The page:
The Questions. The Horror. The Horror. (played out in reverse for Zeno…of course)

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  10. Andy says:

    Ok ok, I’m prone to spontaneous bouts of over-amp. But i dug the flick. It’s a big budget SA sci-fi 120 min lobotomy that’s doing really well on the global stage, without all the weighty angst of Tsotsi, Jerusalema, et al. It was a breath of fresh air that i may have mistaken for a revolution. Still a great film. Total immersion. Which is all you can really ask from the cinema.

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  11. Anthony says:

    Hamfisted political allegory in a film which degenerates by its third act into faux-Hollywood action bullshit (including the line, “Go on without me”)? Gimme a fucking break – transplanting a laughable Hollywood narrative, with indelicate and malformed parallels to our history, into Soweto doesn’t signal any sort of ‘glass ceiling shattering’… How like you eyes-wide-shut ‘local-is-lekker’ loons to latch onto this rubbish.

    By the way, in your vindication of the yank’s mentality, remember that the film that D-9 knocked off the top spot was G.I. Joe – we’re hardly talking an intellectual stalwart. Yanks apparently just like guns and aliens a little more than a one-man military narrative this year. So the fuck what?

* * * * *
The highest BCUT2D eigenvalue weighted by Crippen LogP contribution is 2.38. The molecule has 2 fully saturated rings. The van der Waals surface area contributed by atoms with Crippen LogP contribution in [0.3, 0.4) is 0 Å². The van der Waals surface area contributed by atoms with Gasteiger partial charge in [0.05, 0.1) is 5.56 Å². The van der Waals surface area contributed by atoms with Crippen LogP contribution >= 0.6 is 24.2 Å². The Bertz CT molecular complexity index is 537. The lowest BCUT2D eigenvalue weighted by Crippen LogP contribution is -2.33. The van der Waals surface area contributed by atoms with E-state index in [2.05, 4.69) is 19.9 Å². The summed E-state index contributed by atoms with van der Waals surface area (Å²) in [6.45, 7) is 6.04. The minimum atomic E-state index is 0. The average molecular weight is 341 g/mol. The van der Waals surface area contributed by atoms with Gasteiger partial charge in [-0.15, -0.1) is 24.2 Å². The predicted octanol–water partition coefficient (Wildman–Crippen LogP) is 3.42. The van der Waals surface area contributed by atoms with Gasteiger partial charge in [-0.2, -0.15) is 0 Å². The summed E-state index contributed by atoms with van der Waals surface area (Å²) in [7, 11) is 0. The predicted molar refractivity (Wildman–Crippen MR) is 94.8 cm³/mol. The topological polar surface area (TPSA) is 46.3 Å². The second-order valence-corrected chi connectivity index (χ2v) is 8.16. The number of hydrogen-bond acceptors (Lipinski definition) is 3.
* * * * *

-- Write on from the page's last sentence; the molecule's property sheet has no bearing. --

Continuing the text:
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  12. Fulsome says:


    Actually, I can (and do) ask for a lot more than ‘total immersion’ from the cinema – otherwise, you could be toyi-toying just as loudly for Independence Day or The Day After Tomorrow etc.

    I was incredibly unimpressed by this film. They had an American budget, so the special effects etc. are par for the course, and nothing unexpected. Hopefully, in time, when more of these adequately-budgeted blockbusters start pouring head-first out of South Africa’s arsehole, people will come to realise how completely conventional and mainstream this film actually is.